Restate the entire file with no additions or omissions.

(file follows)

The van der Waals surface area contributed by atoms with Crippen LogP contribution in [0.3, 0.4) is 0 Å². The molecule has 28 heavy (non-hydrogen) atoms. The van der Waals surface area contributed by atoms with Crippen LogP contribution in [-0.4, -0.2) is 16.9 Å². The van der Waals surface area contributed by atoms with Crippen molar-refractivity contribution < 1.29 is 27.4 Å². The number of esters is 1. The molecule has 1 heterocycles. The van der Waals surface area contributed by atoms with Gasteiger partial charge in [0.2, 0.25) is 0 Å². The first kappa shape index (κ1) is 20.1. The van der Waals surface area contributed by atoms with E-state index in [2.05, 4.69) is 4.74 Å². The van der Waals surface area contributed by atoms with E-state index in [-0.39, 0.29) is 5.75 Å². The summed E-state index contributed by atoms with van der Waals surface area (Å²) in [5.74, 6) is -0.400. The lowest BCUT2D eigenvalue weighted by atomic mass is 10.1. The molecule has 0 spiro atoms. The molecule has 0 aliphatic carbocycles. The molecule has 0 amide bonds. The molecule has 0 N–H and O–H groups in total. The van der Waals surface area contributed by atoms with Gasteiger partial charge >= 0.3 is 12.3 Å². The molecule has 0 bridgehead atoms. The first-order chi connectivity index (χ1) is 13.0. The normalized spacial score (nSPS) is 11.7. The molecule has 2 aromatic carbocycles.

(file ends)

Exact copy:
The van der Waals surface area contributed by atoms with Crippen LogP contribution in [0.3, 0.4) is 0 Å². The molecule has 28 heavy (non-hydrogen) atoms. The van der Waals surface area contributed by atoms with Crippen LogP contribution in [-0.4, -0.2) is 16.9 Å². The van der Waals surface area contributed by atoms with Crippen molar-refractivity contribution < 1.29 is 27.4 Å². The number of esters is 1. The molecule has 1 heterocycles. The van der Waals surface area contributed by atoms with Gasteiger partial charge in [0.2, 0.25) is 0 Å². The first kappa shape index (κ1) is 20.1. The van der Waals surface area contributed by atoms with E-state index in [2.05, 4.69) is 4.74 Å². The van der Waals surface area contributed by atoms with E-state index in [-0.39, 0.29) is 5.75 Å². The summed E-state index contributed by atoms with van der Waals surface area (Å²) in [5.74, 6) is -0.400. The lowest BCUT2D eigenvalue weighted by atomic mass is 10.1. The molecule has 0 spiro atoms. The molecule has 0 aliphatic carbocycles. The molecule has 0 amide bonds. The molecule has 0 N–H and O–H groups in total. The van der Waals surface area contributed by atoms with Gasteiger partial charge >= 0.3 is 12.3 Å². The molecule has 0 bridgehead atoms. The first-order chi connectivity index (χ1) is 13.0. The normalized spacial score (nSPS) is 11.7. The molecule has 2 aromatic carbocycles.